09 January 2008

Wild Man on the Loose

Did you hear that? Is someone at the door? How about on the deck, or in the yard? Maybe it was a deer or just the wind - or maybe it was a Wild Man!

Impossible? Perhaps not.

In the summer of 1897, Somerset County was terrorized by its very own Wild Man. During a three week period from the end of June to mid-July, residents reported seeing a "wild man" in their fields and near their homes. He appeared in tattered clothing with no hat and no shoes - and he didn't hesitate to attack any and all that approached him!

New York Times headline, 17 July 1897

The Wild Man was later identified as Emil Funger of Scotch Plains. Emil and his wife were hard-working German immigrants who got along well with each other and the community - until Emil's mind started to go.

On the morning of Sunday, June 20 he took a heavy walking stick and headed out into his fields. He never looked back and did not return that evening. Mrs. Funger was worried that some tragedy had befallen him after he did not return the next day or the next.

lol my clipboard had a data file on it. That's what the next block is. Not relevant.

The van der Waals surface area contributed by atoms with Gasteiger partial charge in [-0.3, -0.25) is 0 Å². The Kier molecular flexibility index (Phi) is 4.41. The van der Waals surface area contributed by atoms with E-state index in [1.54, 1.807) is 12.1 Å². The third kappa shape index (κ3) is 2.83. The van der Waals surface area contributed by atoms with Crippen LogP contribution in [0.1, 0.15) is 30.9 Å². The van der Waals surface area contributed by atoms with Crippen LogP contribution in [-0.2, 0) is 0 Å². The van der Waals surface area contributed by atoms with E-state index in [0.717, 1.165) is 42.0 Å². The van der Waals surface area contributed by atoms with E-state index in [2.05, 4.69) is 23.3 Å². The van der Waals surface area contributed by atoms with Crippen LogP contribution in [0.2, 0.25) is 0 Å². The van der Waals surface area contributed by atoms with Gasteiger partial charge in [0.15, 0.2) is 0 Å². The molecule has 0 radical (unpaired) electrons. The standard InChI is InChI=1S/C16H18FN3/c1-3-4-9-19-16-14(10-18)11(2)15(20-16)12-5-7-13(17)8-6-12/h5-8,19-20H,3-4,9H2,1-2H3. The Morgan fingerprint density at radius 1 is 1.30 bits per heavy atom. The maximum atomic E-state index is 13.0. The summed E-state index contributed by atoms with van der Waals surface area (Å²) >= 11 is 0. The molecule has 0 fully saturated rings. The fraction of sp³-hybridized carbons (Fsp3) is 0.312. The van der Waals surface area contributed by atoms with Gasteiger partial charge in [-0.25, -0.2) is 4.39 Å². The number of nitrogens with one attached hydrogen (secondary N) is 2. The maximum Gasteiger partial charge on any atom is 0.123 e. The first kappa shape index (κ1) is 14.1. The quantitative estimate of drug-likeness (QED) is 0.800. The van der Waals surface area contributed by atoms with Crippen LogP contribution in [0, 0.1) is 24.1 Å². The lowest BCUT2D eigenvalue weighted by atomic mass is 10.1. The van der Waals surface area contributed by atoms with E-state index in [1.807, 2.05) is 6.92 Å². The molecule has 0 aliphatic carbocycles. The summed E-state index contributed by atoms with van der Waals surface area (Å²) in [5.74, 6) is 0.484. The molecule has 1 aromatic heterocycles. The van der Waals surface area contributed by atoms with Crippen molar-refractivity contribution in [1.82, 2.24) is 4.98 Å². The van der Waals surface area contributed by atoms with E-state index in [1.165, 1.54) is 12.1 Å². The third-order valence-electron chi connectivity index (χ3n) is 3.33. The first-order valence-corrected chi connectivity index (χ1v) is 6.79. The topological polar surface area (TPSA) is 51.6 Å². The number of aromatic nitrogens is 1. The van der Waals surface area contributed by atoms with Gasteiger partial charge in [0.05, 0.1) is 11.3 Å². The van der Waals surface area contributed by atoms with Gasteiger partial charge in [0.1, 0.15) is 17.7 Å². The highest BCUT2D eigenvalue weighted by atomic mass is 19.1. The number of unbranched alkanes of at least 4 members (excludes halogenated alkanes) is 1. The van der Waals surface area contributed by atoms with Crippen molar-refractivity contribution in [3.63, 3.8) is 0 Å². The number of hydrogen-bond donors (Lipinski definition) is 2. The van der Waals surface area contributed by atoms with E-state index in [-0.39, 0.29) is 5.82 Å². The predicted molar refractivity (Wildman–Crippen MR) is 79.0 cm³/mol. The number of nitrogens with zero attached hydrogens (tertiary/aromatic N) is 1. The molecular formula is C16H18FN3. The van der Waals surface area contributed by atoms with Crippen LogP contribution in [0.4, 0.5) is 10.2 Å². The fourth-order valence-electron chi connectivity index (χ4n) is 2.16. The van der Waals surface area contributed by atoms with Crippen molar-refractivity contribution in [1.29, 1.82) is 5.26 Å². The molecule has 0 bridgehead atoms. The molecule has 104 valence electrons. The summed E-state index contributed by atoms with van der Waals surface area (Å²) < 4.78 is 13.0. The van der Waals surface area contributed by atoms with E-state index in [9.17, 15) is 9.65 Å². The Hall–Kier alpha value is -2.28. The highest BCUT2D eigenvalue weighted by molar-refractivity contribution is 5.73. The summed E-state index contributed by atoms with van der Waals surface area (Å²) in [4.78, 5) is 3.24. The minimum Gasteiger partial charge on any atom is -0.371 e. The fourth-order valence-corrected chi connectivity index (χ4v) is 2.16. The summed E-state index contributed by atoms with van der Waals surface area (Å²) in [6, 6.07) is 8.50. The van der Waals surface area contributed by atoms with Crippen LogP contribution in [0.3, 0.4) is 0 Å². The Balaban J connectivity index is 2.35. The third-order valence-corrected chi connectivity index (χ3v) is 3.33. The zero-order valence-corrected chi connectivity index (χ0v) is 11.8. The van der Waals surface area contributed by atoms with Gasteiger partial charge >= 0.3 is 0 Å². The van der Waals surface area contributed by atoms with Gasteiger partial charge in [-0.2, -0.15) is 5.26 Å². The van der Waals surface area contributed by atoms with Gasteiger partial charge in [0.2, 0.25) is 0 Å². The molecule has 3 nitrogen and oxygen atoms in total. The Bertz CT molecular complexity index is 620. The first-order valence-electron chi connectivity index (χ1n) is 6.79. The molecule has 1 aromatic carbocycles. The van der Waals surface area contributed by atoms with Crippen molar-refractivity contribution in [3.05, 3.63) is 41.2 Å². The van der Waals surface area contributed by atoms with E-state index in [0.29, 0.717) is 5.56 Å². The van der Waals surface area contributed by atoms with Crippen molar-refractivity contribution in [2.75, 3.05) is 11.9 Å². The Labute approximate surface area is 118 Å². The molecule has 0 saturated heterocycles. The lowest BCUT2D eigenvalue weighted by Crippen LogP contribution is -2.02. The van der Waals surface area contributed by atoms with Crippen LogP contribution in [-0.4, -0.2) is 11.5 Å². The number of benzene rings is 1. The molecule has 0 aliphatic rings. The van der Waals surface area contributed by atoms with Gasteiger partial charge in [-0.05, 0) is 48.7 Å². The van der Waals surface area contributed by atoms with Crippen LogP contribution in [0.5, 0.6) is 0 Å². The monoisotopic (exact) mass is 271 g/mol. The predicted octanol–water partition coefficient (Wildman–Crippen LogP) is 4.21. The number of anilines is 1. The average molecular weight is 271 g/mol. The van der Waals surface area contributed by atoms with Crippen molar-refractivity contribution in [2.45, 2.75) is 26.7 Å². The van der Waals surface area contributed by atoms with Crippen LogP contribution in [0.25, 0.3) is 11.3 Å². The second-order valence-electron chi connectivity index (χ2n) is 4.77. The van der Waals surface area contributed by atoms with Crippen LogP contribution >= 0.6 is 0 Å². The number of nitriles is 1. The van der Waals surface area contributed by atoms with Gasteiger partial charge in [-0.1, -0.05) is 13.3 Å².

17 July 1897 Washington D.C. Evening Times

Apparently, Emil spent the next three weeks living in the fields of Somerset County, eating herbs and berries, and terrorizing all that came in contact with him.

Mr. Funger returned to his homestead the evening of July 13 - but did not acknowledge his wife or pay any attention to her. The next day he went about his regular chores - working as if he was a hired hand!

17 July 1897 Philadelphia Inquirer

Funger's wife, friends, and co-workers indulged him in the hope that he would eventually snap out of it. Whether he did or not is a mystery to us today. The Fungers moved to Mountainside, and Emil died in 1925.

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